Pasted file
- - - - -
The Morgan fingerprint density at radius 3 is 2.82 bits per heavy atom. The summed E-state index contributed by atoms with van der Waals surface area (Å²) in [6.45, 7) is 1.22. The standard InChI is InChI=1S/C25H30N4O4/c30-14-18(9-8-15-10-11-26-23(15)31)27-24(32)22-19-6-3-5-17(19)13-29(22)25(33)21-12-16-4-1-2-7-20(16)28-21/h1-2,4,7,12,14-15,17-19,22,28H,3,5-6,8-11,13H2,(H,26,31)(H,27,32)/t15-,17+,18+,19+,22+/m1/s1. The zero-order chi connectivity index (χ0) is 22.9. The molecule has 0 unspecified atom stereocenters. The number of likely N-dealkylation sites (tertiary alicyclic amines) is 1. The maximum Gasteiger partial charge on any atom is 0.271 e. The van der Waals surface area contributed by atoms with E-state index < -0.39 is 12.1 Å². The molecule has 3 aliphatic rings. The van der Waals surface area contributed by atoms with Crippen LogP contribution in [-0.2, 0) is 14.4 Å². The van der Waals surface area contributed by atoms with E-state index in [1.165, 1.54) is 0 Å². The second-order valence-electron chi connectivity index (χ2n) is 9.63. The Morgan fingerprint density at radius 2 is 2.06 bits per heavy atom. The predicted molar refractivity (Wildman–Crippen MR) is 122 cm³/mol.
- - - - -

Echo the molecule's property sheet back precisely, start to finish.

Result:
The Morgan fingerprint density at radius 3 is 2.82 bits per heavy atom. The summed E-state index contributed by atoms with van der Waals surface area (Å²) in [6.45, 7) is 1.22. The standard InChI is InChI=1S/C25H30N4O4/c30-14-18(9-8-15-10-11-26-23(15)31)27-24(32)22-19-6-3-5-17(19)13-29(22)25(33)21-12-16-4-1-2-7-20(16)28-21/h1-2,4,7,12,14-15,17-19,22,28H,3,5-6,8-11,13H2,(H,26,31)(H,27,32)/t15-,17+,18+,19+,22+/m1/s1. The zero-order chi connectivity index (χ0) is 22.9. The molecule has 0 unspecified atom stereocenters. The number of likely N-dealkylation sites (tertiary alicyclic amines) is 1. The maximum Gasteiger partial charge on any atom is 0.271 e. The van der Waals surface area contributed by atoms with E-state index < -0.39 is 12.1 Å². The molecule has 3 aliphatic rings. The van der Waals surface area contributed by atoms with Crippen LogP contribution in [-0.2, 0) is 14.4 Å². The van der Waals surface area contributed by atoms with E-state index in [1.165, 1.54) is 0 Å². The second-order valence-electron chi connectivity index (χ2n) is 9.63. The Morgan fingerprint density at radius 2 is 2.06 bits per heavy atom. The predicted molar refractivity (Wildman–Crippen MR) is 122 cm³/mol.